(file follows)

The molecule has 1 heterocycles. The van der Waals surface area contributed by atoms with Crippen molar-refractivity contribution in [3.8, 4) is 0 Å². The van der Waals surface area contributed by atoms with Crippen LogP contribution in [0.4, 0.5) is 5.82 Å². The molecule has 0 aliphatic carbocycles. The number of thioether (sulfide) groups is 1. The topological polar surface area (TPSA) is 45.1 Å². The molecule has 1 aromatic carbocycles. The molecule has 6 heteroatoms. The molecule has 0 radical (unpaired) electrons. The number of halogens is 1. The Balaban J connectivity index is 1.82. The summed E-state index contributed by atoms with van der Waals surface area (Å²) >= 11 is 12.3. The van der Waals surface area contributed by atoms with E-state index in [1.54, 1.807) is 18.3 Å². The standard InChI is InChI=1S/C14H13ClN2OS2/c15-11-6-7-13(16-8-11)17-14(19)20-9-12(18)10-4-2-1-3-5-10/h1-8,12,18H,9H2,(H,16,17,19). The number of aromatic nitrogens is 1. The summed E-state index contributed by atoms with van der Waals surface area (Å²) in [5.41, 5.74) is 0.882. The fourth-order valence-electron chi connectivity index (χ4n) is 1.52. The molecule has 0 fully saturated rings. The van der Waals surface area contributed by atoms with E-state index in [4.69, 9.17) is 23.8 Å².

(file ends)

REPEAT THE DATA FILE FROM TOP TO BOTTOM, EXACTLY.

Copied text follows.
The molecule has 1 heterocycles. The van der Waals surface area contributed by atoms with Crippen molar-refractivity contribution in [3.8, 4) is 0 Å². The van der Waals surface area contributed by atoms with Crippen LogP contribution in [0.4, 0.5) is 5.82 Å². The molecule has 0 aliphatic carbocycles. The number of thioether (sulfide) groups is 1. The topological polar surface area (TPSA) is 45.1 Å². The molecule has 1 aromatic carbocycles. The molecule has 6 heteroatoms. The molecule has 0 radical (unpaired) electrons. The number of halogens is 1. The Balaban J connectivity index is 1.82. The summed E-state index contributed by atoms with van der Waals surface area (Å²) >= 11 is 12.3. The van der Waals surface area contributed by atoms with E-state index in [1.54, 1.807) is 18.3 Å². The standard InChI is InChI=1S/C14H13ClN2OS2/c15-11-6-7-13(16-8-11)17-14(19)20-9-12(18)10-4-2-1-3-5-10/h1-8,12,18H,9H2,(H,16,17,19). The number of aromatic nitrogens is 1. The summed E-state index contributed by atoms with van der Waals surface area (Å²) in [5.41, 5.74) is 0.882. The fourth-order valence-electron chi connectivity index (χ4n) is 1.52. The molecule has 0 fully saturated rings. The van der Waals surface area contributed by atoms with E-state index in [4.69, 9.17) is 23.8 Å².